Twelve cases of Canine Influenza Virus H3N2 have been confirmed at the University of Florida, School of Veterinary Medicine within the last few weeks. The confirmed cases were among dogs in attendance at dog shows in Deland, Florida and Perry, Georgia.
This virus is highly contagious.
CLINICAL SIGNS INCLUDE: coughing, sneezing, nasal discharge and lethargy ,and may last up to two weeks. Although clinical signs in most patients resolve, some cases progress to pneumonia.
The virus incubates after exposure, with clinical signs occurring within approximately 7 days. Affected dogs are considered contagious and shed the virus for up to 4 weeks.
Dr. Cynda Crawford, DVM, PhD at the University of Florida, School of Veterinary Medicine believes that dogs in the state of Florida face an “imminent threat.” “There is substantial risk for exposure.” (Please see Dr. Crawford’s statement in the link below).
IS MY PET AT RISK?
Dogs at highest risk are those that attend dog shows, but the virus may also spread to other pets outside of the show community.
If you travel with your dog or if your dog attends doggie daycare or is kenneled there is an increased risk. Any routine contact that your dog has with other dogs puts him/her at risk.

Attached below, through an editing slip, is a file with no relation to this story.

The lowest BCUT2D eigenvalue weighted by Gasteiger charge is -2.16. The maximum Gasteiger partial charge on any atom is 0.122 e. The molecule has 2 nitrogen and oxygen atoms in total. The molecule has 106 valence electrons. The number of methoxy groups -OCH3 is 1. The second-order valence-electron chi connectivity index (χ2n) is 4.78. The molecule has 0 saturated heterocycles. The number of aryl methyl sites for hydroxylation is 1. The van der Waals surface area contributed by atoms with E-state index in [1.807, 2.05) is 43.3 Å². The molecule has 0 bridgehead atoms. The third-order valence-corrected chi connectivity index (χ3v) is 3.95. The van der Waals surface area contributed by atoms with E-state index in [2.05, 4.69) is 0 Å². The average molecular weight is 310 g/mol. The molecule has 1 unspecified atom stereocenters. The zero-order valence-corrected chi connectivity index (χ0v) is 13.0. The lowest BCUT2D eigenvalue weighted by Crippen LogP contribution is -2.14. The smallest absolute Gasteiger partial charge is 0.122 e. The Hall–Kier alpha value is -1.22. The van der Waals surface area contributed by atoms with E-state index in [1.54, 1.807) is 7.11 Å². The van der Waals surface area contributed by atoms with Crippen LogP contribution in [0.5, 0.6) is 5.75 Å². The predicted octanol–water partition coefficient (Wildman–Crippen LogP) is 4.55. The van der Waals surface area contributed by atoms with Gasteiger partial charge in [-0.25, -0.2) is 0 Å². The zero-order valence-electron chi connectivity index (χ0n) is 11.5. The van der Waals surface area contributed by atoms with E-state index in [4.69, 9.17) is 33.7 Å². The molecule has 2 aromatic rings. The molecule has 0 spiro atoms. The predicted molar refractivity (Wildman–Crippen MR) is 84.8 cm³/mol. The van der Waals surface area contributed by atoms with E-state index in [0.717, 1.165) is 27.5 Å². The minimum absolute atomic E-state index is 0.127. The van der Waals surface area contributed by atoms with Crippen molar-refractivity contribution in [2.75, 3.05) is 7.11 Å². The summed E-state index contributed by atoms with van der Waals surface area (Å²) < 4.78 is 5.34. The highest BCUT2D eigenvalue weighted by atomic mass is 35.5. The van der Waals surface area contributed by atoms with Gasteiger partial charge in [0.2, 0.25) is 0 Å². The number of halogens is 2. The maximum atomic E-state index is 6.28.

AM I AT RISK?
The CIV H3N2 is not contagious to humans, although it can be contagious to cats!
There is a vaccine available for the H3N2 Canine Influenza Virus. The vaccine will not prevent the disease completely, but will decrease morbidity/illness associated with the virus.
Ideally, the best prevention is a vaccination which is boosted three weeks after initial vaccination. The vaccine series should be completed two weeks prior to anticipated boarding.
SIDE EFFECTS AND IMMUNITY
Side effects of the CIV H3N2 vaccine are generally minimal. Vaccination is presumed to convey immunity for one year.
Please see the link below for more information on Canine Influenza Virus H3N2